Généthon and Children’s Hospital Boston partner in gene therapy trial to treat WAS

24 Jan 2011

Généthon, the not-for-profit biotherapy laboratory funded by the French Muscular Dystrophy Association (AFM), and Children's Hospital Boston have announced a partnership to conduct a gene therapy clinical trial for Wiskott-Aldrich Syndrome (WAS). This rare genetic condition is a life-threatening immunodeficiency disease.

Genethon is already sponsoring parallel trials at Great Ormond Street Hospital in London and Hopital Necker-Enfants Malades in Paris and will be supplying the vector for the trial at the US site. The vector is a latest-generation lentiviral vector that incorporates several safety features designed to avoid the complications caused by early-generation vectors.

The vector is manufactured by Généthon in Evry. Altogether, the WAS gene therapy trials in London, Paris and Boston will constitute a unique multicenter collaboration to accelerate the testing of new advanced therapies for rare conditions.

The Wiskott Aldrich Syndrome (WAS) is a rare primary immune deficiency disease causing significant bleeding due to low platelets and increased numbers of serious infections. Most patients have mild to severe eczema and are also at a higher risk of developing autoimmune disorders and malignancies such as lymphoma.

The forthcoming clinical trial results from a research program initiated in 2002 by the group of Anne Galy at Genethon (Inserm UMR951/Généthon, Université d'Evry Val d'Essonne, EPHE), which has developed an ex vivo approach that uses an HIV-derived lentiviral vector to transfer genes into autologous CD34+ hematopoietic stem cells from WAS patients.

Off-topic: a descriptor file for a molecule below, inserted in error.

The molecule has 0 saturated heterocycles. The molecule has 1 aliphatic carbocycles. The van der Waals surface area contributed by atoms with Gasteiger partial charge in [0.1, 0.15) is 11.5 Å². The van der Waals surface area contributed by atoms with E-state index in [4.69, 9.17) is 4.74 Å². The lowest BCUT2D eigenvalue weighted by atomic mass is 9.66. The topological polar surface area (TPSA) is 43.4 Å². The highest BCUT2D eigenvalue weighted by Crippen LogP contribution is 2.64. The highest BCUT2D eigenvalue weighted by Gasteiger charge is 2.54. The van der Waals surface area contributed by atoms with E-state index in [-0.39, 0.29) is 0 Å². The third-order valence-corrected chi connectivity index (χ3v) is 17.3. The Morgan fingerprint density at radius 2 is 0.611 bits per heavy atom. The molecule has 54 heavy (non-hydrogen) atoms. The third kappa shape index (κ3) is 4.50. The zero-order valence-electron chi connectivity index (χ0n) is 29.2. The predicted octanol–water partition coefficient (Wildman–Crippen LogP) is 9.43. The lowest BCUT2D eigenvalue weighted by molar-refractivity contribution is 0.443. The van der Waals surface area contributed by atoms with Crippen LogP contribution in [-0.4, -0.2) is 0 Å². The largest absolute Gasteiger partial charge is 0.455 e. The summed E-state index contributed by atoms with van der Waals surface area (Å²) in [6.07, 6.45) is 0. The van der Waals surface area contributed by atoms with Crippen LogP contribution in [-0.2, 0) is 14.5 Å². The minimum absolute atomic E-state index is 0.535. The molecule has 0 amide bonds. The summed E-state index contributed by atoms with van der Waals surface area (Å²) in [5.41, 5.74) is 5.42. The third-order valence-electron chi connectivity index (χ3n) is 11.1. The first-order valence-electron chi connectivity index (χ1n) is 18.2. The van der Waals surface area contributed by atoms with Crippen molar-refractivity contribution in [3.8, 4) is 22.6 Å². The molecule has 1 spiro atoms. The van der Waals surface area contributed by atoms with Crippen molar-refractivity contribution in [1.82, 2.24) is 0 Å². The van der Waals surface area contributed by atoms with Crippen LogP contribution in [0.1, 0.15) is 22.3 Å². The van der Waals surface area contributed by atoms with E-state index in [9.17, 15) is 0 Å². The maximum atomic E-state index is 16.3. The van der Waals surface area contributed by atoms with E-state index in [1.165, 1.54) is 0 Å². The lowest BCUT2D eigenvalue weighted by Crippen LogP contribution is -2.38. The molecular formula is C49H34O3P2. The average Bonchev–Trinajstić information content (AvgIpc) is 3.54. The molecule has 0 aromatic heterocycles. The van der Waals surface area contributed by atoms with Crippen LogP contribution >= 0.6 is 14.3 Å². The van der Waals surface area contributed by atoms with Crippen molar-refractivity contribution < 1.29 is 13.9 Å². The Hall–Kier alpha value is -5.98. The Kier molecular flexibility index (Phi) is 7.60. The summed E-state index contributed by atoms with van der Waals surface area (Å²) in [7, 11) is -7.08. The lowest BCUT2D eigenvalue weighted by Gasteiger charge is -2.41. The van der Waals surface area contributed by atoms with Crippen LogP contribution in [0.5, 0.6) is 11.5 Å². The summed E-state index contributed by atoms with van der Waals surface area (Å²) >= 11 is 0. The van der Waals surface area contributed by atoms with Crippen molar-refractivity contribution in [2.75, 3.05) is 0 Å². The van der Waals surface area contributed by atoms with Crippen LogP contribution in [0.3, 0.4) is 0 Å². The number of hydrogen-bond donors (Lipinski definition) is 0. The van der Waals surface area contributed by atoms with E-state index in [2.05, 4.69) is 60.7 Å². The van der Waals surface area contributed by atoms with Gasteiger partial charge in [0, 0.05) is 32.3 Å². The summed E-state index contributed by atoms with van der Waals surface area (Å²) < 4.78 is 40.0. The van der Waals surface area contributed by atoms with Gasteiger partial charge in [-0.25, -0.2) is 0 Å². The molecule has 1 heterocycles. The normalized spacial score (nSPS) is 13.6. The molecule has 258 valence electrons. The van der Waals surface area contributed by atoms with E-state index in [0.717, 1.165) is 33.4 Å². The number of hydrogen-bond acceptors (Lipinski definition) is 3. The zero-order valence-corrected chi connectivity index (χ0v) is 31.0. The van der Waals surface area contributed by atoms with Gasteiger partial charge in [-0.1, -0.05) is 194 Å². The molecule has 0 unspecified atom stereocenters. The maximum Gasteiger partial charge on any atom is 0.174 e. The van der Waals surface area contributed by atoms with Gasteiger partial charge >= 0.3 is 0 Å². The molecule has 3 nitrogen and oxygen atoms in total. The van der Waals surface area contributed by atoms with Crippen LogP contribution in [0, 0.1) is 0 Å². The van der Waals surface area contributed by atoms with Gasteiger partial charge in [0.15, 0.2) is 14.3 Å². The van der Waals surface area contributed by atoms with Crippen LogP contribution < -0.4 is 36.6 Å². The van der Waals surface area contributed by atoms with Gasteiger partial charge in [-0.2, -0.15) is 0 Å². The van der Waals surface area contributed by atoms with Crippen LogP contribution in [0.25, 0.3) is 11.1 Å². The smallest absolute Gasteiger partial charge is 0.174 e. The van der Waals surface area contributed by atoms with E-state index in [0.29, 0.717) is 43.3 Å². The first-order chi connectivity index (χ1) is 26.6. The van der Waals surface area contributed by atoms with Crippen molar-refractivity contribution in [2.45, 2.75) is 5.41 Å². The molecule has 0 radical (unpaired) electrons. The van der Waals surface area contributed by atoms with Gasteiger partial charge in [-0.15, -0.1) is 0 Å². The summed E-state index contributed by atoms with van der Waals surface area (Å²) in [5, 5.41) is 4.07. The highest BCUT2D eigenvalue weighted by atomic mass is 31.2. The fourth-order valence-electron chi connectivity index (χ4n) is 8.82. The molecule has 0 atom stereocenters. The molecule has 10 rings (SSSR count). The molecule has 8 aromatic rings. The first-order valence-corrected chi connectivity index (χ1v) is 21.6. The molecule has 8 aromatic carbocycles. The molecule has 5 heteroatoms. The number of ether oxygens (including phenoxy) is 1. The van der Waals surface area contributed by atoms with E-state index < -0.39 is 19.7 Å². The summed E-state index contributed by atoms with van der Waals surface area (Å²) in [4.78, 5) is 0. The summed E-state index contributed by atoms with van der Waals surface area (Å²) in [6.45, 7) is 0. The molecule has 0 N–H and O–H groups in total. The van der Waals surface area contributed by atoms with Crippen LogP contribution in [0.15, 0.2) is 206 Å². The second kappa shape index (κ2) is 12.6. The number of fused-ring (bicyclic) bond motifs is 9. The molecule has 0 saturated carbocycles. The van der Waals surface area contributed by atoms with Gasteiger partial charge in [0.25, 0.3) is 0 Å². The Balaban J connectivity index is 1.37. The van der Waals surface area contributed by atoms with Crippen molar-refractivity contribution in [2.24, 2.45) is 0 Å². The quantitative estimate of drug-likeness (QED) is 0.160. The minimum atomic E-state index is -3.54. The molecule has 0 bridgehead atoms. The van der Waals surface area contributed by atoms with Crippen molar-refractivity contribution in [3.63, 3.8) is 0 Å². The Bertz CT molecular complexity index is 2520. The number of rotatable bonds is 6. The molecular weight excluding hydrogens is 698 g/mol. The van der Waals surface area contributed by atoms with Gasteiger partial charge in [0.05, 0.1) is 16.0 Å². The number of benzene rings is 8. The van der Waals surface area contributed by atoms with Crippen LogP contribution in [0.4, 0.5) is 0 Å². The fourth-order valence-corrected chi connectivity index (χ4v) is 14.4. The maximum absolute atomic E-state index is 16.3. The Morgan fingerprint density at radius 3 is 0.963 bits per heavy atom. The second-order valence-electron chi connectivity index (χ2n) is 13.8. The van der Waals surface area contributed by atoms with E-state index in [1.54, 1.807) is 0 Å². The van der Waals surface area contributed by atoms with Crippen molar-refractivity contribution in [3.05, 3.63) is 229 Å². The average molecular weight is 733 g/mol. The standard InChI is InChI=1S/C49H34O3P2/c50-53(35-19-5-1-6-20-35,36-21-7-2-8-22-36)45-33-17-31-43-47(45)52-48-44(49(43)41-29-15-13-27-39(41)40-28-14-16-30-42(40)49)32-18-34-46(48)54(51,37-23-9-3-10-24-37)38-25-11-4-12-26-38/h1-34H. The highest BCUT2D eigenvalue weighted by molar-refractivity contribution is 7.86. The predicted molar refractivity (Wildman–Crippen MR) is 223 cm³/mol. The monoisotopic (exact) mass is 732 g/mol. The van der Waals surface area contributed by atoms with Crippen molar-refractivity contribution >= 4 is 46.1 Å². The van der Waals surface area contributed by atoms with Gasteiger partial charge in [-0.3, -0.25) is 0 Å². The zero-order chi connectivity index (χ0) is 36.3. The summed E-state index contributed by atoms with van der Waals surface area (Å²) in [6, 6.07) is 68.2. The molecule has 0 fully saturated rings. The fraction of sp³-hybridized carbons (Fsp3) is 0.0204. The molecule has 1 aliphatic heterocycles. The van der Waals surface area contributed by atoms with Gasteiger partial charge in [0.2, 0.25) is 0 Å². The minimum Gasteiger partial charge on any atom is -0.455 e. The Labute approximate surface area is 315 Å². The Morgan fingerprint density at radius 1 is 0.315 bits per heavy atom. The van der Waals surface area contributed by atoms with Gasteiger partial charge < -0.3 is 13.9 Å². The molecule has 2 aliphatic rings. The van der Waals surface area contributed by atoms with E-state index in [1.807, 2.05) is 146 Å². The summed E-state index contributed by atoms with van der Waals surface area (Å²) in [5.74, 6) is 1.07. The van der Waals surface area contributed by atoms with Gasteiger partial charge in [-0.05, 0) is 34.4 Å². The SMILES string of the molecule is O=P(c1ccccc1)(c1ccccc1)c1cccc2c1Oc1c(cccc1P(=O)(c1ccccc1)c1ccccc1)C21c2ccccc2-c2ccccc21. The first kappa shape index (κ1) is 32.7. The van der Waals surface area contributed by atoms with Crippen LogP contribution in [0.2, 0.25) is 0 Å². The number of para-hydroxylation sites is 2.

The Boston trial will be funded by the National Heart, Lung and Blood Institute (NHLBI) through its Gene Therapy Resource Program (GTRP).

“This gene therapy trial (being run simultaneously in London, Paris and Boston) wouldn’t have been possible without the Telethon. The AFM is taking on a huge challenge — biotherapeutics. This means new hope for millions of patients and new medical tools for the good of all.” comments Laurence Tiennot-Herment, Chairperson, AFM and Généthon

"We are delighted with this new collaboration with the group headed by Prof. Williams. It demonstrates again the ability of Genethon to bring its research projects to the clinic in collaboration with the best clinical teams worldwide, for the benefit of patients. It reflects our cutting edge expertise in the field of translational research, bioproduction and preparation and implementation of clinical trials” emphasizes Frederic Revah, CEO Genethon.

“At Children’s Hospital Boston, we are committed to utilizing state-of-the-art cell and molecular therapies to treat devastating paediatric diseases. The trial in WAS is particularly noteworthy as it represents a continuing transatlantic scientific and clinical research collaborative effort in gene therapy and huge multi-disciplinary team effort at Children’s,” said Dr. David A. Williams, Sponsor-Investigator of the study.


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